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“The Painful Introduction to Virtual Reality”, Versions 2016

Posted by Omer

07 Apr 2016 — No Comments

Posted in Uncategorized


Photo by Killscreen

For VERSIONS 2016, hosted by Killscreen and NEWINC, I gave a workshop about perception and designing for the senses in virtual reality. The results were positive and I got some emails asking me to share this, so I wrote a short post on what it’s about. Here are the slides:

After the presentation, I asked all the participants to exercise designing for VR, without a headset. The purpose is to use body intuition before using a computer, because VR is focused around the body. I’ve derived some of these methods from design methods rumored to be used in Mark Bolas‘ lab at USC (If anyone at the lab is reading this, please confirm!). In order to design what feels good in virtual space, start with shutting down the most obvious inputs.

To make that happen, you need:

  • Blindfold
  • Laser pointer
  • Sharpies
  • Large drawing pad
  • One million post-it notes.

Divide the participants into groups of 3. One is the designer, the other two help out. The designer’s role is to point at things and say what they want to see there, the helpers create large post-it notes and stick them to walls, chairs, etc. There are three rules:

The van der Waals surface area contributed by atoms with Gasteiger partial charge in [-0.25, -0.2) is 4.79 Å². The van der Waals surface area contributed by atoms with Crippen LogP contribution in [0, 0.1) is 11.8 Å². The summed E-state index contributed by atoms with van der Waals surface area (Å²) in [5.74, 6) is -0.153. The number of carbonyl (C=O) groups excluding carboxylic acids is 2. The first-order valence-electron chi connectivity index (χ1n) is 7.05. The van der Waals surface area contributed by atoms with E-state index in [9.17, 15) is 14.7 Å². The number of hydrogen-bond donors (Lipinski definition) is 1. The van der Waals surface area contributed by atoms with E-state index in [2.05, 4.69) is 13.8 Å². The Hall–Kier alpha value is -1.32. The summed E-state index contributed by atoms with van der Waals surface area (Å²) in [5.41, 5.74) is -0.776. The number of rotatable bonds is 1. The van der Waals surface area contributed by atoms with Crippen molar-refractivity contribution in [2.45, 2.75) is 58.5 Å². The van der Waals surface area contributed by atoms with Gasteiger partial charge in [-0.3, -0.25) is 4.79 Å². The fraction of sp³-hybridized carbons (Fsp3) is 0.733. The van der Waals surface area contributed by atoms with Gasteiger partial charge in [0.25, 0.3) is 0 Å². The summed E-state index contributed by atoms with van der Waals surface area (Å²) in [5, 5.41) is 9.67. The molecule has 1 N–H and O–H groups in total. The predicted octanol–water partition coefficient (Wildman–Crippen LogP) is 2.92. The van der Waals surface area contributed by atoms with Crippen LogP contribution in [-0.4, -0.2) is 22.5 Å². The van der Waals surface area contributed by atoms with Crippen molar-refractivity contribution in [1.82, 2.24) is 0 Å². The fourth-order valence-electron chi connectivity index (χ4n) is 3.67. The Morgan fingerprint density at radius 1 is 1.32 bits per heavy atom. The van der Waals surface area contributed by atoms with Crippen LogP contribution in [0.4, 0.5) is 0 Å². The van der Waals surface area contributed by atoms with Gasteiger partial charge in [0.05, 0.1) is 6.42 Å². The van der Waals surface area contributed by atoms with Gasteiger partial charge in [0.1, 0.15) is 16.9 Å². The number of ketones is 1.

• The Designer is blindfolded. They only have two chances to lift their blindfold. After the third, the design is final.
  • All of the designers instructions are given when blindfolded. Lifting the blindfold is only used to looking around. No talking, not pointing, certainly no touching.
  • No talking. Only the designer can speak, and they should feel completely alone while doing so.

Photo by Killscreen

With this, some hidden features emerge:

  • The designer is capable of spatial reckoning without audiovisual cues.
  • Our proprioception and motion planning skills can do a lot of design work, on things from menus to spaces to interactions.
  • Interaction and experience come before graphics.

Photo by Killscreen

The interesting thing I find with this is how many, many, people have good spatial reckoning skills embedded in them. They use them daily for processing instructions, planning routes to walk faster in the subway, reaching behind things, driving – these are core human skills that map trivially into VR.

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